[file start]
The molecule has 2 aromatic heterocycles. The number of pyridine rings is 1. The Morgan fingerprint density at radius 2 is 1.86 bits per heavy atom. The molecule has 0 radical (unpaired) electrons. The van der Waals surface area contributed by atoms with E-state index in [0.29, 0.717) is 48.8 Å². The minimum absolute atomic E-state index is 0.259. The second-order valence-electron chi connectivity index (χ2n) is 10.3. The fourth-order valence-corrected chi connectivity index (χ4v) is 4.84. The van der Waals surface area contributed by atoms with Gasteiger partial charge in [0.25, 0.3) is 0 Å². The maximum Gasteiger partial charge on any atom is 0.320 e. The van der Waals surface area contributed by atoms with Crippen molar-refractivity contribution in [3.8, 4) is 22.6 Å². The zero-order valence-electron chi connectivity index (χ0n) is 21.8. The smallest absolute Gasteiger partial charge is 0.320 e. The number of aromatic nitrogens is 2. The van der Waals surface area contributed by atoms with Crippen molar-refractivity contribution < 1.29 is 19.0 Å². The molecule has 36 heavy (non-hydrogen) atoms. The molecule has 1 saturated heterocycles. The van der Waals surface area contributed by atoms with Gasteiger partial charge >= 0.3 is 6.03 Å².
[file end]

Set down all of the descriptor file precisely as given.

The molecule has 2 aromatic heterocycles. The number of pyridine rings is 1. The Morgan fingerprint density at radius 2 is 1.86 bits per heavy atom. The molecule has 0 radical (unpaired) electrons. The van der Waals surface area contributed by atoms with E-state index in [0.29, 0.717) is 48.8 Å². The minimum absolute atomic E-state index is 0.259. The second-order valence-electron chi connectivity index (χ2n) is 10.3. The fourth-order valence-corrected chi connectivity index (χ4v) is 4.84. The van der Waals surface area contributed by atoms with Gasteiger partial charge in [0.25, 0.3) is 0 Å². The maximum Gasteiger partial charge on any atom is 0.320 e. The van der Waals surface area contributed by atoms with Crippen molar-refractivity contribution in [3.8, 4) is 22.6 Å². The zero-order valence-electron chi connectivity index (χ0n) is 21.8. The smallest absolute Gasteiger partial charge is 0.320 e. The number of aromatic nitrogens is 2. The van der Waals surface area contributed by atoms with Crippen molar-refractivity contribution < 1.29 is 19.0 Å². The molecule has 36 heavy (non-hydrogen) atoms. The molecule has 1 saturated heterocycles. The van der Waals surface area contributed by atoms with Gasteiger partial charge >= 0.3 is 6.03 Å².